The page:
HUMS 643
Art After Auschwitz? Literature, Painting, and Film in Postwar Germany

Lisa Gates

Course Overview

In 1947, the German philosopher Theodor Adorno famously declared that writing poetry after Auschwitz was barbaric.  But in the decades since the defeat of the Nazis, German artists and writers have continued to produce art, literature and even poetry that engages its struggle as a society to come to terms with its Nazi past and move forward into democratic future.  This course examines the works of controversial writers and visual artists in the post-war period as well as works by Holocaust survivors, with particular attention to artistic strategies, contentious aesthetics, and the ways in which artists and their works advance or frustrate Germany’s coming to terms with its Nazi past.  Artists discussed include novelists Günter Grass and Christa Wolf, painter Anselm Kiefer, filmmaker Leni Riefenstahl, memoirist Ruth Kluger and cartoonist Art Spiegelman. Students will read and interpret novels, film, photography, poems and paintings in this course, with supplemental critical texts drawn from film, photography, cultural studies, and history.  Readings are in English.

Required Readings

Günter Grass, Cat and Mouse
Christa Wolf, Quest for Christa T
Michael Auping,  Anselm Kiefer. Heaven and Earth
Ruth Kluger, Still Alive
Art Spiegelman, Maus I

Films (available through e-reserves and blackboard)

Erwin Lesser, dir. Mein Kampf (1960)
Ray Muller, dir. The Wonderful Horrible Life of Leni Riefenstahl (1999)
Leni Riefenstahl, dir. Triumph of the Will (1936), Olympia (1936)
Volker Schlondorff, dir. The Tin Drum (1979)
Michael Verhoeven, dir., The Nasty Girl (1990)

Images (available through e-reserves and blackboard)

Anselm Kiefer, selected images (e.g. Germany’s Spiritual Heroes (1973), Occupations (1975), Magarethe (1981), Nuremberg (1981-82), Stairs 1982-83, Sulamite (1983))
Oskar Luz, “Proud Primitives: The Nuba People,” National Geographic (1966)
Leni Riefenstahl, The Last of the Nuba

Stories and Poems (available through e-reserves and blackboard)

Paul Celan, “Death Fugue”
Nelly Sachs, “Oh You Chimneys”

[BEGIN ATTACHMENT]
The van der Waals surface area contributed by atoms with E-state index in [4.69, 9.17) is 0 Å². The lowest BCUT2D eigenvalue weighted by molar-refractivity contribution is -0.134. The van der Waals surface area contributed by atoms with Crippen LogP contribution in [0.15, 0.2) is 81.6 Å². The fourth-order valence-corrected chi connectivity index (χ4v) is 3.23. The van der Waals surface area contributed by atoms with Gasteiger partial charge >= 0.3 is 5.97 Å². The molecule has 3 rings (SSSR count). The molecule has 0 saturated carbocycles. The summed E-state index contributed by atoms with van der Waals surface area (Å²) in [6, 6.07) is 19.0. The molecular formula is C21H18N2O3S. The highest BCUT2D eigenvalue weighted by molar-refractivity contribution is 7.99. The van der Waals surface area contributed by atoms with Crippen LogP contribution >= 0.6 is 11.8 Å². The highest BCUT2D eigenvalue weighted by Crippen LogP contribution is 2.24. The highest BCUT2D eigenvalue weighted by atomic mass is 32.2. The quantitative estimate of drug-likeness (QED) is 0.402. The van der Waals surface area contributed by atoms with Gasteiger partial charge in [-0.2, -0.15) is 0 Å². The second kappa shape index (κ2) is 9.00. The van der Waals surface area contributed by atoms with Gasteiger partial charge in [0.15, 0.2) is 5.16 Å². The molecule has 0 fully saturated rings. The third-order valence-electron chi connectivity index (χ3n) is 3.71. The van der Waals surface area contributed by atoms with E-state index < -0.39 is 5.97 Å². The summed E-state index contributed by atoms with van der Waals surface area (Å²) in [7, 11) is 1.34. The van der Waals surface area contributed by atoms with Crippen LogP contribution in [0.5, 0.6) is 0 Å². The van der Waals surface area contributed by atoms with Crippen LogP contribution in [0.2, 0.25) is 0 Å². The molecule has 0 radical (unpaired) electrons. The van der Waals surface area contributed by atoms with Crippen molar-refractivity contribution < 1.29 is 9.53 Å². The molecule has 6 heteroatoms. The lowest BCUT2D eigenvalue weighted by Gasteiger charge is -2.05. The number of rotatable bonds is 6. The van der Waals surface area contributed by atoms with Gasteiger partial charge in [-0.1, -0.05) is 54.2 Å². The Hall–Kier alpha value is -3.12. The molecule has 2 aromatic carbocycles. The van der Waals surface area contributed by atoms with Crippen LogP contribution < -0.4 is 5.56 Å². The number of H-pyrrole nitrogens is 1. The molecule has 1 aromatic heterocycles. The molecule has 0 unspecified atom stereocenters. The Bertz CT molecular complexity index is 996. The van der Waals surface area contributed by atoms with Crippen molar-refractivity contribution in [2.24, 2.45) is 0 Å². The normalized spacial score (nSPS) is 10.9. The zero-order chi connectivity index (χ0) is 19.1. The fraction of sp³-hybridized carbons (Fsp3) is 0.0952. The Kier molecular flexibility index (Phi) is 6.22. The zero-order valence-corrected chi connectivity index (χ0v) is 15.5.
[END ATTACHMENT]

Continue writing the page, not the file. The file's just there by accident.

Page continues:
Christa Wolf, “What Remains,” “Self Experiment,” What Remains and Other Stories

Critical Articles (available through e-reserves and blackboard)

Andreas Huyssen, “Anselm Kiefer: The Terror of History, the Temptation of Myth”
Gail Finney, ed, Visual Culture in Twentieth Century Germany,  selected articles
Ian Buruma. "War and Remembrance," The New Yorker (Sept 18, 2006)
Saul Friedländer, The Limits of Representation (selections)
Kaplan, Brett Ashley, Unwanted Beauty: aesthetic pleasure in Holocaust representation, selections
Alan and Margarete Mitscherlich, The Inability to Mourn (1975), pp.xxiii-xxviii; 56-68
Susan Sontag, “Fascinating Fascism,” Under the Sign of Saturn
Lisa Saltzman, Anselm Kiefer and Art After Auschwitz , selections

Assignments and Grading
Reading journal: 20%
Classroom participation: 20%
In-class presentation: 20%
Paper outline, bibliography: 10%
Final paper (10-15 pgs): 30%

Additional Requirements: Regular attendance and active participation is mandatory. Extended or additional sessions for film screenings may be scheduled.  More than one unexcused absences will reduce the final grade.

Course Schedule
Week 1: Introduction
June 26 Introduction. Historical overview; Riefenstahl, selections from Triumph of the Will, Olympia
June 28 Riefenstahl, Mitscherlich, Mein Kampf
Week 2: Breaking the Silence
July 3 Grass, Cat and Mouse, information resources
July 5 Cat and Mouse; Grass, Nobel speech; Buruma
Week 3: Fascist Aesthetics?
July 10 Riefenstahl, The Last of the Nuba; Sontag; Luz; Lutz and Collins
July 12 The Wonderful, Horrible Life of Leni Riefenstahl (1999)
Week 4: East German Preoccupations
July 17 Wolf, Quest for Christa T.; annotated bibliography due
July 19 Wolf, Quest for Christa T.; "What Remains," "Self-Experiment"
Week 5: Representing Memory
July 24 Kiefer, Celan, Huyssen, Saltman
July 26 Kiefer
Week 6: Survivor Stories
July 31 Kluger
August 2 Spiegelman; paper due